Drivers along K-150 near the Marion-Chase county line may have noticed a tiny white chapel under construction.
David Madden of Osawatomie wants people to notice, and to think.
“I thought it might cause some people to reflect on things, more spiritual things,” Madden said. “I just thought it might look nice. I feel really blessed and just wanted to do something for the Lord.”
Madden and his wife, Leslie, bought the property about 14 years ago when they decided to get into farming. They also have a farm near Wilsey.
“My brother used to live in Lyons and we used to drive through there a lot, and we admired the area,” Madden said.
The idea of building a chapel may have been planted when the Maddens visited the center of the contiguous 48 states near Lebanon, which has a tiny white chapel on site, Madden said. But the project took flight after looking at a calendar.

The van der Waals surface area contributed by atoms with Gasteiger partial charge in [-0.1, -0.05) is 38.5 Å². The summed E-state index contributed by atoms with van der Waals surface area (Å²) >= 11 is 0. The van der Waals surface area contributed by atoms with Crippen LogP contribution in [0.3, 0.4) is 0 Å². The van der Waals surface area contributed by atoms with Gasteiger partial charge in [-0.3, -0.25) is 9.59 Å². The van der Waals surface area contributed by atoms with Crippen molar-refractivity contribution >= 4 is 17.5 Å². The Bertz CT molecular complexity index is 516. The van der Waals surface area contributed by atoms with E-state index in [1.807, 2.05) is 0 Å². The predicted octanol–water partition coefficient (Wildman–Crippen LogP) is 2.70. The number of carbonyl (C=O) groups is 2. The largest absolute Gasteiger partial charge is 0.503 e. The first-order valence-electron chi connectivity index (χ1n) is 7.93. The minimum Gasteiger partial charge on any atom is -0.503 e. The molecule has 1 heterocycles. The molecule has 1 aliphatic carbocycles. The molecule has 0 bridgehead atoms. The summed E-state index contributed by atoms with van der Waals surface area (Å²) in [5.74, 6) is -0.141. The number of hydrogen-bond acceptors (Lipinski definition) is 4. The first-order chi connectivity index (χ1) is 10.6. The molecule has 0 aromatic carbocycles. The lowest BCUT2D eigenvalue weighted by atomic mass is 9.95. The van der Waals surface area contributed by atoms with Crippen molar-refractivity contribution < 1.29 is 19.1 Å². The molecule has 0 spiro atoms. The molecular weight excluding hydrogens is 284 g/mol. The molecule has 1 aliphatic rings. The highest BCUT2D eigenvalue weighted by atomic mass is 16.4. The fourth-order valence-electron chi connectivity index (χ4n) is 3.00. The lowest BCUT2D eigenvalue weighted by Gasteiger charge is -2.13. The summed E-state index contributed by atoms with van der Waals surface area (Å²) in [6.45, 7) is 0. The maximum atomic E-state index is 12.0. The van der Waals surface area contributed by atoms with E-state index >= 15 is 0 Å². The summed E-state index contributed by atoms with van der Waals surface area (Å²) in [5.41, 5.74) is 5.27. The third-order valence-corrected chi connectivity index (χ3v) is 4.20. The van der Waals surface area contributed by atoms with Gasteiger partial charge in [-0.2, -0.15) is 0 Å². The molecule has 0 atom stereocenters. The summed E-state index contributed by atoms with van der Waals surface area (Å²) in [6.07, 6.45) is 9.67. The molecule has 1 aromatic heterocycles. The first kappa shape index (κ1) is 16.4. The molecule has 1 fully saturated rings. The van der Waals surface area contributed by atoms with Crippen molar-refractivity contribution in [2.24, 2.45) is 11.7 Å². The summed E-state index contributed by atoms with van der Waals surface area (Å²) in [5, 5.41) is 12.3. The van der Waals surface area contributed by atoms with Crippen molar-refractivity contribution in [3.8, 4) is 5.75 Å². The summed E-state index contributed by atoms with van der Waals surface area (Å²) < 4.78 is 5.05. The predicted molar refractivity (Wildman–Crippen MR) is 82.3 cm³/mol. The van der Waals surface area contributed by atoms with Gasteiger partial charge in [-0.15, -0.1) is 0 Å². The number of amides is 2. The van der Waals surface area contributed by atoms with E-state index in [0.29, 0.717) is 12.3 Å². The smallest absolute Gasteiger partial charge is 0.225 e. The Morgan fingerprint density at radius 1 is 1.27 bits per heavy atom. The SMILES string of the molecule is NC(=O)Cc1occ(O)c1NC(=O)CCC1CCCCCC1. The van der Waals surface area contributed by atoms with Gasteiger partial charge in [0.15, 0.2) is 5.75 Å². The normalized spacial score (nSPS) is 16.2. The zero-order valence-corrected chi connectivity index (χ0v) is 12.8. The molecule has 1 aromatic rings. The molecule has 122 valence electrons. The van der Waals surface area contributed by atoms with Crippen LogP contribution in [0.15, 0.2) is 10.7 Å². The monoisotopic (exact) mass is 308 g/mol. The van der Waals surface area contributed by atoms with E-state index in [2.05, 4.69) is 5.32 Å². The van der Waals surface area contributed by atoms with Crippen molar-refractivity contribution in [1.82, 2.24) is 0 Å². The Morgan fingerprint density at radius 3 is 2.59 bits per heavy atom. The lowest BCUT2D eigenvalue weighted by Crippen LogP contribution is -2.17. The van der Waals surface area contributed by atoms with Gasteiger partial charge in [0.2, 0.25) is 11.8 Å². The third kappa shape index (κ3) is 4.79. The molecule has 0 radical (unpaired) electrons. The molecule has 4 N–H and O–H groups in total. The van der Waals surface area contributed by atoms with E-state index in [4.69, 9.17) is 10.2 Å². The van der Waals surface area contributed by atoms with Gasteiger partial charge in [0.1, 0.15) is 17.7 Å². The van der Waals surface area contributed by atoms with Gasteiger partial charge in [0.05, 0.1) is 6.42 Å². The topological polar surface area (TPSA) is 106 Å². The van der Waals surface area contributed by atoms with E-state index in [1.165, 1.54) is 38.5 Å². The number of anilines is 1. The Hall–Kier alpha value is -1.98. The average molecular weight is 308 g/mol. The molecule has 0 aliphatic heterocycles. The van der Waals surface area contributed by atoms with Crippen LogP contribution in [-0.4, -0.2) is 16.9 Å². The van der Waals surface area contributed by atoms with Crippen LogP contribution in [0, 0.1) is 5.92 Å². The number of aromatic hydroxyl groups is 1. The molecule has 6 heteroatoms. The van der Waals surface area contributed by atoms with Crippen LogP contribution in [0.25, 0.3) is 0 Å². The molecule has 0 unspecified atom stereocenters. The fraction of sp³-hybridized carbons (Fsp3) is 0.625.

“It had pictures of chapels and things, and I thought that would look kind of nice sitting there on the highway,” he said.
David and Leslie designed a chapel to accommodate 20 people that could be built in modules in their Osawatomie garage and transported to the site for assembly. The simple white structure is meant to be reflective of many prairie churches from Kansas history.
Madden began building the chapel this winter, assisted by sons Drake, 16, and Reed, 14,
“They’re pretty willing to help out,” Madden said. “We home educate right now, and that makes it work good for them to learn about things like building and community service.”
Madden and his sons started assembling the chapel a few weeks ago, but isn’t certain when they’ll be finished.
“We were out Tuesday (March 29) to put the roof on and the wind was just too strong, so we had to quit,” he said. “We might have to work in the evenings after the wind dies down or wait until summertime.”
Madden said he doesn’t plan to build an improved road through the field to the chapel, but people are welcome to walk out to it.
“We’re planning on having the door unlocked so people can go in and look at it and enjoy it however they would like to,” he said. “I thought we’d call it the Flint Hills Chapel, maybe.”